As we emerge from lockdown, however, car use is increasing due to concerns about use of public transport, and many B2C businesses must innovate to help customers travel to their sites. Right now, working with local authorities who can access government funds for new footpaths, bridges and cycle routes could help to bring in the customers and increase takings.

We have also just experienced the greatest change to working practices in years, with around 8 million employees now remote working who were not working from home at all pre-lockdown. We have calculated that building an element of remote working into the working practice of all those that it suits could take 11 billion miles of car driving off the UK’s roads, or one in five car journeys. Embracing remote working is now a critical business continuity skill, and it is also a staff-retention essential: 93% of 18- to 34-year-old employees who worked from home during the lockdown want to continue home-working to some extent post-lockdown.

With 40,000 premature deaths due to air pollution, clearly the responsible thing is to go way beyond compliance

Business action to reduce pollution can also save money. Electric vehicles are now at least breaking even compared with the total cost of ownership of diesel and petrol vehicles. 81% of people said they would be open to wait at least three days for all non-urgent parcels to be delivered if it meant less pollution on their streets, which allows for a much more cost-efficient logistics operation compared with next-day delivery. And just watch those expense bills drop as people meet online instead of flying.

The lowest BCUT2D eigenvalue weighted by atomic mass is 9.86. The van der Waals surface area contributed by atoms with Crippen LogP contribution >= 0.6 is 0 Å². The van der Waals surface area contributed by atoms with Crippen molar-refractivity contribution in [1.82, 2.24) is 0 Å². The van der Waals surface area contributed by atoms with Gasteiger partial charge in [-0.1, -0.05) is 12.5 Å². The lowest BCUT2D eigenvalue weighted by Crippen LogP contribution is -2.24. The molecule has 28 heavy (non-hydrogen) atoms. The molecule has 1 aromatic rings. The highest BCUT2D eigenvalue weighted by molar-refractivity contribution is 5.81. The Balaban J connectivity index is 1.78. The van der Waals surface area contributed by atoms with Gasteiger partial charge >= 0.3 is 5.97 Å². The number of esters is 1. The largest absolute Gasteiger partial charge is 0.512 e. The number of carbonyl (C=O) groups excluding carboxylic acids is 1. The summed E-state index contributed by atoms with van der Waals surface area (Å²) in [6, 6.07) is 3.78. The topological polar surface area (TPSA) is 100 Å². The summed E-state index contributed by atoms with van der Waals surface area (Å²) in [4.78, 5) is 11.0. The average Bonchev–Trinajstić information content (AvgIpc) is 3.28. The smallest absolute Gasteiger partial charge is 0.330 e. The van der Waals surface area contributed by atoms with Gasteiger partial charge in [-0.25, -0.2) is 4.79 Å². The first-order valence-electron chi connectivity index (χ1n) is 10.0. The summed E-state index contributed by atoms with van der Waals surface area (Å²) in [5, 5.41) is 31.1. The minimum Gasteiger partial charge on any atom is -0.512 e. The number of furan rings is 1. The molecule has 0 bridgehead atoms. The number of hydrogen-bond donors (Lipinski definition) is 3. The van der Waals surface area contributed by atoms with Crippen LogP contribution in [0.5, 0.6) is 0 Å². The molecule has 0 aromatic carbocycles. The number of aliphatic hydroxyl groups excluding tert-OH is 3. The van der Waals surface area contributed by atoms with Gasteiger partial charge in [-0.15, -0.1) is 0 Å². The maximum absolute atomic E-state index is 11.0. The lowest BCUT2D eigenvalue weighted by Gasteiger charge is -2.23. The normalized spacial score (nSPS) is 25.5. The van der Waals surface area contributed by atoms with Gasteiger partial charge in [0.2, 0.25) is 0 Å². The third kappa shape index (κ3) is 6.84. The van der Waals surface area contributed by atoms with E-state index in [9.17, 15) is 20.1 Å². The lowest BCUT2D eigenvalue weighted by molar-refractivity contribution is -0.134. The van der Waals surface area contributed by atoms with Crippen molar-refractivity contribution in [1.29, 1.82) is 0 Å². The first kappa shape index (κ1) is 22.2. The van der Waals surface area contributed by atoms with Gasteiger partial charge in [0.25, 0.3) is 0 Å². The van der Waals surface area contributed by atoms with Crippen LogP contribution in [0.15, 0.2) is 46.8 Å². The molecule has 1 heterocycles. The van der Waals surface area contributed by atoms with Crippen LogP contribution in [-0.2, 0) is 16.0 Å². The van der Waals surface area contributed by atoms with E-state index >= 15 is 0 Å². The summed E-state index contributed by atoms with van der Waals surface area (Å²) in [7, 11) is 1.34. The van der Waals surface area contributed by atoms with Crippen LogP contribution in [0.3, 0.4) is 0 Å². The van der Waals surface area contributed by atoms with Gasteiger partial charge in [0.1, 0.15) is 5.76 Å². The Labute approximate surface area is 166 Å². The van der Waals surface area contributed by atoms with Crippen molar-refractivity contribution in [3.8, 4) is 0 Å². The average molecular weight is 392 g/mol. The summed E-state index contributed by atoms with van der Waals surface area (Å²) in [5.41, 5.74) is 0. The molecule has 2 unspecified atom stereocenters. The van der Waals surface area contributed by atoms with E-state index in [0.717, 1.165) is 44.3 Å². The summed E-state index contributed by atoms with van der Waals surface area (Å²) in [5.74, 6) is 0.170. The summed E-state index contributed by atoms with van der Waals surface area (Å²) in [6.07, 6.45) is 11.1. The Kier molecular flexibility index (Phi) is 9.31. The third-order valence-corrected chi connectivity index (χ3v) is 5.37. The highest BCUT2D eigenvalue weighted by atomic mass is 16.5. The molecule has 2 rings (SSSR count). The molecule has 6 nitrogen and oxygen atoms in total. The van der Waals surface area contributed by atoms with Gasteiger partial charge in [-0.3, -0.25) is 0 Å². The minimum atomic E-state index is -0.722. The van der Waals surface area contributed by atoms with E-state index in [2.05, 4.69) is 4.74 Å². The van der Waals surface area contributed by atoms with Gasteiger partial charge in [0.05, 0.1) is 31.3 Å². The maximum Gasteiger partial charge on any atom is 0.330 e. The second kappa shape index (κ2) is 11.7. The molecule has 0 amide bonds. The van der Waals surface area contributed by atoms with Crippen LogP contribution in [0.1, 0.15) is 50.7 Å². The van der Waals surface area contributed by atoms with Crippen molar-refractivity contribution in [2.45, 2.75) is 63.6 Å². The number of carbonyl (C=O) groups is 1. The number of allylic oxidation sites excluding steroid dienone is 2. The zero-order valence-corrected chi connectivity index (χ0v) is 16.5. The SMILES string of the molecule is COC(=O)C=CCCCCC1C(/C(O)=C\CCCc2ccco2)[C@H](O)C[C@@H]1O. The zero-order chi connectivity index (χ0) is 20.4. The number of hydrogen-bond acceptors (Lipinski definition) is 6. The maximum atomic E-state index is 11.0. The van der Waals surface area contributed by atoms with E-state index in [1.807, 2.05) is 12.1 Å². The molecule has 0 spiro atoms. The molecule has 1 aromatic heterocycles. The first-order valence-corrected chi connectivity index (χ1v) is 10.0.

The business world almost exclusively is playing within the “pollution rules”, as laid out in the UK’s environmental regulations (“Dieselgate” being the notable exception), but we still have 40,000 premature deaths. So clearly, the responsible thing is to go way beyond compliance.

The businesses that have signed up to the Clean Air Initiative are responding. They know that air pollution comes from transport, manufacturing, industrial processes, construction, energy generation, agriculture and heating buildings. And while solutions may not yet be available, they are still determined to contribute. And they have understood that clean air is better for business, people and planet.

Global Action Plan, and the Business Clean Air Taskforce, are determined to help many more businesses understand the vital need to act and the benefits we can all reap when we do. I hope that your business joins us, at least for one zoom webinar or a look at one webpage, to see how your business could stand up and be a Business For Clean Air.

The first webinar on the topic of remote working’s impact on air quality. Companies can register here.

Chris Large is co-CEO of Global Action Plan. He runs workplace and community behaviour change programmes and is the architect of the Clean Van Commitment, leading a collective commitment from some of the UK’s largest fleet operators to have a zero tailpipe emission van fleet by 2028.  Chris also led the creation of the Clean Air Day initiative, convening a group of 200 supporter organisations to mobilise action on air pollution across the country.

Main picture credit: Kieran Doherty/Reuters


pandemic. covid-19  Coronavirus  lockdown  remote working  Business for Clean Air Initiative  electric vehicles  Business Clean Air Taskforce